Chapter 3 : The Deeper Things in Life
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Life could be so cruel sometimes. Why else would I have double Potions on a Monday morning? “I’m sorry about what happened… over the summer.” Did I mention that my partner was none other than Sirius Black? And that he was trying to make awkward small talk with me? And that he was failing miserably? What did they teach the (ex-) Princes of Pure-bloods these days? How to survive in the real world or something?
“Um, thank you,” I sort of mumbled. At least my mother taught me what to say in such situations, even though I knew that he had no idea who I even was, let alone my family.
“Do you… miss them much?” Sirius hazarded.
“Let’s just cut the crap shall we?” As you could probably tell, the nightmares were seriously affecting my delicate sleeping patterns.
“Cut what crap?” asked Black, looking a little surprised. I didn’t blame him. If my Potions partner started cussing at me out of the blue, I would have backed away as fast as I could and requested a partner change pronto. But that’s just me.
“We hardly know each other, right? And I’m really not in the mood to actually talk to you this morning – actually I’m really not going to be in the mood to ever talk to you, but I still have to put up with you as my partner. You suck at Potions. I don’t. Your writing’s neat. Mine’s not. We seem to both be lacking something that the other needs.”
“What are you suggesting?” He looked a little wary. I suppose he had a right to that, seeing as we didn’t know each other, and here I was, cutting deals like I was part of the Mafia. Or at least I think that’s how the Mafia cut deals. The magic community is too small to have a proper Mafia to draw stereotypes from, so I’m just going by some of the old Mafia movies my dad used to watch all the time.
Yeah, Dad was pretty weird – even for an Unspeakable.
“I’ll manage the prac; you copy down whatever old Slughorn decides to put up on the board. Clear?”
“Very.” Did I detect a slight note of sarcasm there? Should my delicate pure-blood upbringing be affronted by this rudeness? Probably, but I really didn’t have the energy today.
“Great.” And that was, I hoped, the last long conversation I would have to have with Black. However, like I mentioned before, life could be so cruel sometimes.
“So?” It was lunchtime, and I had the misfortune of being interrogated by Sarah. Don’t get me wrong, I loved her and all, but was it necessary to keep such close tabs on every guy I talked to? “I heard your Potions partner’s Black.”
“Does the whole school know, or did Lily tell you?” I asked sulkily. Best to get this done as quickly as possible.
“Neither. I heard Slughorn raving about your potion when I passed him in the corridor. Something about Black having vastly improved his Potions skills over the summer or something.”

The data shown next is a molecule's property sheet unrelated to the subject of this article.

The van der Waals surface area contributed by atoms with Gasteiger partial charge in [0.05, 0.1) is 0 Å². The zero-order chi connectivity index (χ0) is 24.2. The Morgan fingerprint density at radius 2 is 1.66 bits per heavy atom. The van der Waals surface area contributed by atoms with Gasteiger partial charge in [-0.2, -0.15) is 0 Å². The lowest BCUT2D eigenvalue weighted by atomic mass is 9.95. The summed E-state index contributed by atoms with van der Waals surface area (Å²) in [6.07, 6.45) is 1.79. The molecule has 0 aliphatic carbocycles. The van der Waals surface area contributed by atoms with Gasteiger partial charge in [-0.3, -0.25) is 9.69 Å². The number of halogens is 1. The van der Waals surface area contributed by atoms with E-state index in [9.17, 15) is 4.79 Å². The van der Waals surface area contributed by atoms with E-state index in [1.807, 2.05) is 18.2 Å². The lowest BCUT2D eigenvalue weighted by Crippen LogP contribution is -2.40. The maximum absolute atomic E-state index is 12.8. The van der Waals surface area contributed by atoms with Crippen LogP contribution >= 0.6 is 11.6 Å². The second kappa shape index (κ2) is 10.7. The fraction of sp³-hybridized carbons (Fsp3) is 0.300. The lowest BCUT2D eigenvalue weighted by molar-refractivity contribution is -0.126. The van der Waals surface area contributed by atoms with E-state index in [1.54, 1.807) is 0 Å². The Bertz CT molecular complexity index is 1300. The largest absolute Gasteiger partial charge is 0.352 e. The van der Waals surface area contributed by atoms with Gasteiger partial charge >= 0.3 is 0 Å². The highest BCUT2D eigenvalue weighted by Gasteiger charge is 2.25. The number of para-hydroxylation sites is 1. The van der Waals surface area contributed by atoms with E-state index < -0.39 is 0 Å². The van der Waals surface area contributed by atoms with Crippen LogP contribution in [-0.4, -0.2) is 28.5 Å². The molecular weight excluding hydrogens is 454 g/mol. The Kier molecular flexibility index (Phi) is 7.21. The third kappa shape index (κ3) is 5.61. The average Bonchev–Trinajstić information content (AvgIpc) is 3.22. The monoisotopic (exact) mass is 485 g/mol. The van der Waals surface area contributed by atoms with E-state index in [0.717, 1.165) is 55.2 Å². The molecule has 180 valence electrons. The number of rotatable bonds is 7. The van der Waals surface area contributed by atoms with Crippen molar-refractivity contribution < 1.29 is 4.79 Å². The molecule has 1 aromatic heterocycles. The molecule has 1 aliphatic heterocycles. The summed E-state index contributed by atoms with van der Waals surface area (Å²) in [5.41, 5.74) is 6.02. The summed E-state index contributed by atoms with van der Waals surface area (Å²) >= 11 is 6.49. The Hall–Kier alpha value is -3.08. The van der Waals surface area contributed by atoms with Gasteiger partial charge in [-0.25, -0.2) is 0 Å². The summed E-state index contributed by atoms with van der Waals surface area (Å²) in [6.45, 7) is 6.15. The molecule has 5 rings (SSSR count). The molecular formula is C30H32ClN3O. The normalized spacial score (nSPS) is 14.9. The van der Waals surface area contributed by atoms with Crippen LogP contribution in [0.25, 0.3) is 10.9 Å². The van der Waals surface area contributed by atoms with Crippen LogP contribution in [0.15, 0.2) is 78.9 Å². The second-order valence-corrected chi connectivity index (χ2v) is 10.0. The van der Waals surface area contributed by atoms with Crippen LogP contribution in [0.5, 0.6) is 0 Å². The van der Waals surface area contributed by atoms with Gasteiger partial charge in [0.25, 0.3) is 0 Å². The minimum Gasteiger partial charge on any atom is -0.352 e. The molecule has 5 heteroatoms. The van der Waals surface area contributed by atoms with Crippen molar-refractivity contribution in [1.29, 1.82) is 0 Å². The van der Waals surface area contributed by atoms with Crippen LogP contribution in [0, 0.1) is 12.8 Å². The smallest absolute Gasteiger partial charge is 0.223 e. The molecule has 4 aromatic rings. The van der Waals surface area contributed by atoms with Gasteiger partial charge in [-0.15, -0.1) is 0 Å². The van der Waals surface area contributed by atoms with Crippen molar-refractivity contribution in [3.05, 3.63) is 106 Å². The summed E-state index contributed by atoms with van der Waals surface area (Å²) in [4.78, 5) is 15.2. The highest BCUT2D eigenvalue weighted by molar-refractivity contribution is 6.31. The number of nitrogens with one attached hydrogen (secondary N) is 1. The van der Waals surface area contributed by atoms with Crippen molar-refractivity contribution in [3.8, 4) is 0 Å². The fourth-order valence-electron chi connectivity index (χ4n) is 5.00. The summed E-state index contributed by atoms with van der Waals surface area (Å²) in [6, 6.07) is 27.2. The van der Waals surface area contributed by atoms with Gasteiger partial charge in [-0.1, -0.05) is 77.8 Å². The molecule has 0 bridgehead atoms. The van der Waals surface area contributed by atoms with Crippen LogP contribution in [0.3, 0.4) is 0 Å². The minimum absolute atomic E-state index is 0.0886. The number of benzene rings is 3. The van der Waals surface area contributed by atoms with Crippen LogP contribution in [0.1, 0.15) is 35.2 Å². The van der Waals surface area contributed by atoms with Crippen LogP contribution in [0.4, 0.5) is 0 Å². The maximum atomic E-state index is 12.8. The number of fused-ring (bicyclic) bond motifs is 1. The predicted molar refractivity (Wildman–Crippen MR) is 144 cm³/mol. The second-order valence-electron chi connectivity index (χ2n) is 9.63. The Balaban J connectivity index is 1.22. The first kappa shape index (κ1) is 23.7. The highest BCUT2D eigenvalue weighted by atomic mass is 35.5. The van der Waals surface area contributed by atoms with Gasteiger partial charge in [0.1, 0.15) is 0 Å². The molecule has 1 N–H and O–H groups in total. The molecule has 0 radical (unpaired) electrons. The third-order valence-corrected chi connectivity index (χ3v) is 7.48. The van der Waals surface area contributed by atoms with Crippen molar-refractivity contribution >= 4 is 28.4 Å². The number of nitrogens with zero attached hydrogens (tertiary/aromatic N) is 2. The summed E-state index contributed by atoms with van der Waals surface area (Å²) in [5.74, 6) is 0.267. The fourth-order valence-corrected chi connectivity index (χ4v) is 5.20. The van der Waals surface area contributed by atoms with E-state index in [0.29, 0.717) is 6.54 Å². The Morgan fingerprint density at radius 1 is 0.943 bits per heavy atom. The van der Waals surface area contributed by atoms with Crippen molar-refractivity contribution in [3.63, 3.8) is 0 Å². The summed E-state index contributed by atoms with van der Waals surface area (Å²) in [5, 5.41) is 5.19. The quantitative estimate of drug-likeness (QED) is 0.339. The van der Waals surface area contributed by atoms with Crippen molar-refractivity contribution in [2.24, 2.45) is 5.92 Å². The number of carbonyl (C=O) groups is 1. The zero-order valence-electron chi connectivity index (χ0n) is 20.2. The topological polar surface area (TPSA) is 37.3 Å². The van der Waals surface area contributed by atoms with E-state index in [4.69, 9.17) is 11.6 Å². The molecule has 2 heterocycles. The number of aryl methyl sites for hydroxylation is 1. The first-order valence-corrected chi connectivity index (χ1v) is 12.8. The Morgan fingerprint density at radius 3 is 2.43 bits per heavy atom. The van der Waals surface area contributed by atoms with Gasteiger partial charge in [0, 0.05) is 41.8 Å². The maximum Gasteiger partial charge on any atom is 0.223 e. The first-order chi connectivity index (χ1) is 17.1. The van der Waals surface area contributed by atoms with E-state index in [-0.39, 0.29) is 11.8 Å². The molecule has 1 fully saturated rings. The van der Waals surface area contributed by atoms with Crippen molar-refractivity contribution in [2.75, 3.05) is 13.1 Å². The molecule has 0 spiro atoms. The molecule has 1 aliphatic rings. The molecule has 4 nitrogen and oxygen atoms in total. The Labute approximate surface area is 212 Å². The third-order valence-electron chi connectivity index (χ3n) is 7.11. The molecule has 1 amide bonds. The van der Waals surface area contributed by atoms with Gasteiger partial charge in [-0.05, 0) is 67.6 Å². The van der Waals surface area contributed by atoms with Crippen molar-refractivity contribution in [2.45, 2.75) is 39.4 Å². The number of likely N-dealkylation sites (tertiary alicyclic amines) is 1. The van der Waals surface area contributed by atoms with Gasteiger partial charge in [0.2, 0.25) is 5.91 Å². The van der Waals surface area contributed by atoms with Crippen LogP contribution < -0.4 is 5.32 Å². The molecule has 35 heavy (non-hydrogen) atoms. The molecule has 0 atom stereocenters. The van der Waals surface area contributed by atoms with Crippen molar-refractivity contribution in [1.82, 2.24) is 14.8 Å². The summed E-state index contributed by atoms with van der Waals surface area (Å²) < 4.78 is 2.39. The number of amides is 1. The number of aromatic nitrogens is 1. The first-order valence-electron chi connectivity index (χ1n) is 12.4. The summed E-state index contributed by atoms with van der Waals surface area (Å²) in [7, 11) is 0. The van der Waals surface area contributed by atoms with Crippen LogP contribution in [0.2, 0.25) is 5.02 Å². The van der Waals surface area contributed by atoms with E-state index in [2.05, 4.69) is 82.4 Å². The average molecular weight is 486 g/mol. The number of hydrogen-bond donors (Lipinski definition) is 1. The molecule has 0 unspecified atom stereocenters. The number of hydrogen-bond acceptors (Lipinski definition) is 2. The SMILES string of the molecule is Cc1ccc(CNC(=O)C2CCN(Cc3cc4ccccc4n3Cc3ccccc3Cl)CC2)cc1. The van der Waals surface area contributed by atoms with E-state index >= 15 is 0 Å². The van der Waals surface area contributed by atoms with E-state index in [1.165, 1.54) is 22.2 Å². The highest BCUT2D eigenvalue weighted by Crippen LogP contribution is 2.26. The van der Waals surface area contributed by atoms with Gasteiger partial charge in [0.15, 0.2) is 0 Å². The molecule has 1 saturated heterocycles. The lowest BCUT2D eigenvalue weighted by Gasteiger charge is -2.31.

“He didn’t. I made the potion.”
“Is he making you do the work for him?”
“No. I suggested it.”
Sarah looked baffled. “It isn’t like you to do other people’s work for them.”
“Extreme personality changes are required when one has to pass Potions with a decent mark and one’s partner is terrible at Potions,” I intoned with as much mock pomp I could muster.
“There’s a reason why your relationships don’t ever last longer than a day,” mused Lily, deciding to finally join the conversation, though I was hoping it was to save me, not torture me further.
“Hey! My relationships do so last longer than a day!” I cried.
“Figuratively speaking of course. But it’s because you don’t quite understand the concept of partnership. You’re both meant to give equally.”
“How does this have anything to do with our randomly assigned Potions partners?”
“It does because it proves my point. You have to let him do something.”
“He does,” I muttered.
“Oh yeah? What’s that?”
“He writes my notes for me.” Sarah and Lily exchanged a look.
“What do you think Lils?” asked Sarah.
“A match made in heaven,” replied Lily.
I hated it when they did that.
“It didn’t seem to go down well with Millie, mate.” Prongs, Moony, and I were doing our homework in the common room that night. Well, Moony was; Prongs was lounging, and I was pondering the deeper things in life.
“I have no idea what you’re talking about,” I said, but I frowned at the memory, clearly suggesting that I knew exactly what they were talking about.
“I told you so,” Moony almost sang out but was still too preoccupied with his essay to give it his all. And besides, Moony didn’t really sing.
I frowned again. “Is she always that nasty?” I asked.
Prongs smirked. “Not usually. It must have been you.”
I rolled my eyes and sighed. “It was weird. She hardly talked!” Except for that little heart to heart we had near the beginning of the lesson.
“She’s a little shy I guess,” Prongs shrugged. “She might talk more once she gets to know you.”
I leaned further back into my cushy armchair and decided to once again resume my pondering of the deeper things in life, namely the mystery that was Millie White. But alas, it was not to be.
“Stop sulking, Padfoot, and start your essay,” Moony said, unfortunately snapping me out of my thoughts.
“Aw, come on, Moony! It’s not due in until next week!” I whined. It’s an unfortunate habit of mine, whining, one that I can’t seem to control. I think it has something to do with being a dog.
Moony just shook his head at me. “Suit yourself.”
I sighed and decided to at least look at what the essay was about.
It was marginally better than brooding about a certain brunette.
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